What is Tezos?
What is Tezos and how is it challenging Ethereum for the title as the number-one blockchain for decentralised apps (dApps)? Find out in our complete guide.
What is Tezos?
Tezos is a fully decentralised, open-source blockchain that powers decentralised applications (dApps) and seeks to “address key barriers facing blockchain adoption to date”. What does Tezos list as these key barriers? Smart contract safety, upgradability, and open participation. On the latter barrier, Tezos aims to give all holders of its XTZ native coins a say in the network’s future direction. Meanwhile the modular nature of Tezos’ blockchain architecture makes it easier to upgrade features without sacrificing the so-called “community consensus”.
Who created Tezos?
Tezos was originally founded by husband and wife, Arthur and Kathleen Breitman. Although the vision for Tezos was originally Arthur’s, Kathleen came on board to help develop the project from 2014, alongside a core of developers. The Breitmans boast many years of experience in financial services and fintech. Arthur, a computer scientist and mathematician, had worked for the likes of Goldman Sachs and Morgan Stanley, while Kathleen too had worked in senior positions for Bridgewater Associates and R3 respectively.
Arthur Breitman had long been fascinated by the meteoric rise of Bitcoin as the world’s original cryptocurrency. However, he was also struck by its network’s rigidity, which resulted in hard forks like Bitcoin Cash occurring. The Breitmans set out to develop a new blockchain protocol, called Tezos, which would incorporate an “on-chain governance” mechanism, requiring all protocol amendments to be voted on by Tezos (XTZ) coin holders.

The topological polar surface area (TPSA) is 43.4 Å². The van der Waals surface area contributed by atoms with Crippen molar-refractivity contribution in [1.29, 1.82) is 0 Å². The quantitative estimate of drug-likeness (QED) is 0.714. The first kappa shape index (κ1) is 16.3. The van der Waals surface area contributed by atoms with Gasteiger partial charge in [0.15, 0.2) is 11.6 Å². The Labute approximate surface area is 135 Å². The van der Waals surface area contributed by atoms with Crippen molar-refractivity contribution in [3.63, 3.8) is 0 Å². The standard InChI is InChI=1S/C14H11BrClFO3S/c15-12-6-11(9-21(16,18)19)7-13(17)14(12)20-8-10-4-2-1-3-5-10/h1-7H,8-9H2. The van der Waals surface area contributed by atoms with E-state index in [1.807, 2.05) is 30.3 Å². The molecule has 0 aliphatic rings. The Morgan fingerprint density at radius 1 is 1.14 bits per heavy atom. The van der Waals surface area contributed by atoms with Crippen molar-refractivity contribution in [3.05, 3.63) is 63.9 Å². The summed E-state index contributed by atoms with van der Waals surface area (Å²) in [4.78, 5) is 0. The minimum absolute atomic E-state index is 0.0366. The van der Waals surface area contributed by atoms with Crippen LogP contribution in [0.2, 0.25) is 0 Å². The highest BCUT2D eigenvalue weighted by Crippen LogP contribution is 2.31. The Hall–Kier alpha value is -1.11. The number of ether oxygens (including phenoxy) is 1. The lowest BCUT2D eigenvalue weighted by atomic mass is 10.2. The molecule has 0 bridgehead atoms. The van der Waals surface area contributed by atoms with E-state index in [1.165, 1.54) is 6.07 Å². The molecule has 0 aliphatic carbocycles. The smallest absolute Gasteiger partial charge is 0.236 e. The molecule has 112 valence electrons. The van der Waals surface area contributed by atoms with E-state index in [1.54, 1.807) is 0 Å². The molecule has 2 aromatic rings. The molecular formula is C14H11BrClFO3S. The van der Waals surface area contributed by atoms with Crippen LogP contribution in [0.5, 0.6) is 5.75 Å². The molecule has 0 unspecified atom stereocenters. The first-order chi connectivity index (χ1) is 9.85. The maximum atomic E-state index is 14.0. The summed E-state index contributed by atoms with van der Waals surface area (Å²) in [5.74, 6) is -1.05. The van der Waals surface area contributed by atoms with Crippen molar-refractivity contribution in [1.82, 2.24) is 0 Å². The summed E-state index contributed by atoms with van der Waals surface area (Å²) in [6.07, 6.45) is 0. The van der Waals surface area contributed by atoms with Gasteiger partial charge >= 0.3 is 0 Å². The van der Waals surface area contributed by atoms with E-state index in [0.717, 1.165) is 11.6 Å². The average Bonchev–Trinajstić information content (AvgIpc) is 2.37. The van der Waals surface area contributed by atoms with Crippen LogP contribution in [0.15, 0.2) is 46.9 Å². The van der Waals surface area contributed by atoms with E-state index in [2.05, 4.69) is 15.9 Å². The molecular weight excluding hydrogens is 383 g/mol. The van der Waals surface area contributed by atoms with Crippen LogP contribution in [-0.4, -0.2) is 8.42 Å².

The Tezos Foundation was eventually formed and in 2017, it launched one of the most successful initial coin offerings (ICOs) in the cryptocurrency industry to date. An eye-popping $232 million was generated in the space of a fortnight, with investors permitted to invest using Bitcoin (BTC) or Ethereum (ETH).
Shortly after the close of its hugely successful ICO, the Tezos Foundation was hit with back-to-back lawsuits. Furthermore, the project’s founders, Arthur and Kathleen Breitman, fell out with the President of the Tezos Foundation, Johann Gevers. Mr Gevers was criticised for failing to release the funds from the ICO to enable the Breitmanns to accelerate the project. Gevers eventually left the Foundation by mutual consent, allowing the ecosystem to progress at pace following its beta launch in June 2018.
How does Tezos work?